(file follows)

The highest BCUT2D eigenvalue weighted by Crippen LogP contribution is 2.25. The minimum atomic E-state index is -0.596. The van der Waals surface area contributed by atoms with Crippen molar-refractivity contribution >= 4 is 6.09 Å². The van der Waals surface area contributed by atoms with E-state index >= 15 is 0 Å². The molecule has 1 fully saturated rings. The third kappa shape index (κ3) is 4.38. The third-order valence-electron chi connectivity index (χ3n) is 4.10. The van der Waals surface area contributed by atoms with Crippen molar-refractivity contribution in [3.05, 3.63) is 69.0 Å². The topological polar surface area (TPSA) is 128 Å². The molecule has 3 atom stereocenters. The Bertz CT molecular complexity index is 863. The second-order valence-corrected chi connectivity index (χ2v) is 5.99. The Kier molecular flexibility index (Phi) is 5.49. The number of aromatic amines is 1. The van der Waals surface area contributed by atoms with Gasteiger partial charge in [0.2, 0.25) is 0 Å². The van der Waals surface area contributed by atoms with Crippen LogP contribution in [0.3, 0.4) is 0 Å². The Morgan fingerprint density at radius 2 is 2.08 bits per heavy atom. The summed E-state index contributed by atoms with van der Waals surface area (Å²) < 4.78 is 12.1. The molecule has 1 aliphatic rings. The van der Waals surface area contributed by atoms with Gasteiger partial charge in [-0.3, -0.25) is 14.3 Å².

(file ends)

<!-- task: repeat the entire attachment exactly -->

The highest BCUT2D eigenvalue weighted by Crippen LogP contribution is 2.25. The minimum atomic E-state index is -0.596. The van der Waals surface area contributed by atoms with Crippen molar-refractivity contribution >= 4 is 6.09 Å². The van der Waals surface area contributed by atoms with E-state index >= 15 is 0 Å². The molecule has 1 fully saturated rings. The third kappa shape index (κ3) is 4.38. The third-order valence-electron chi connectivity index (χ3n) is 4.10. The van der Waals surface area contributed by atoms with Crippen molar-refractivity contribution in [3.05, 3.63) is 69.0 Å². The topological polar surface area (TPSA) is 128 Å². The molecule has 3 atom stereocenters. The Bertz CT molecular complexity index is 863. The second-order valence-corrected chi connectivity index (χ2v) is 5.99. The Kier molecular flexibility index (Phi) is 5.49. The number of aromatic amines is 1. The van der Waals surface area contributed by atoms with Gasteiger partial charge in [0.2, 0.25) is 0 Å². The van der Waals surface area contributed by atoms with Crippen LogP contribution in [0.3, 0.4) is 0 Å². The Morgan fingerprint density at radius 2 is 2.08 bits per heavy atom. The summed E-state index contributed by atoms with van der Waals surface area (Å²) < 4.78 is 12.1. The molecule has 1 aliphatic rings. The van der Waals surface area contributed by atoms with Gasteiger partial charge in [-0.3, -0.25) is 14.3 Å².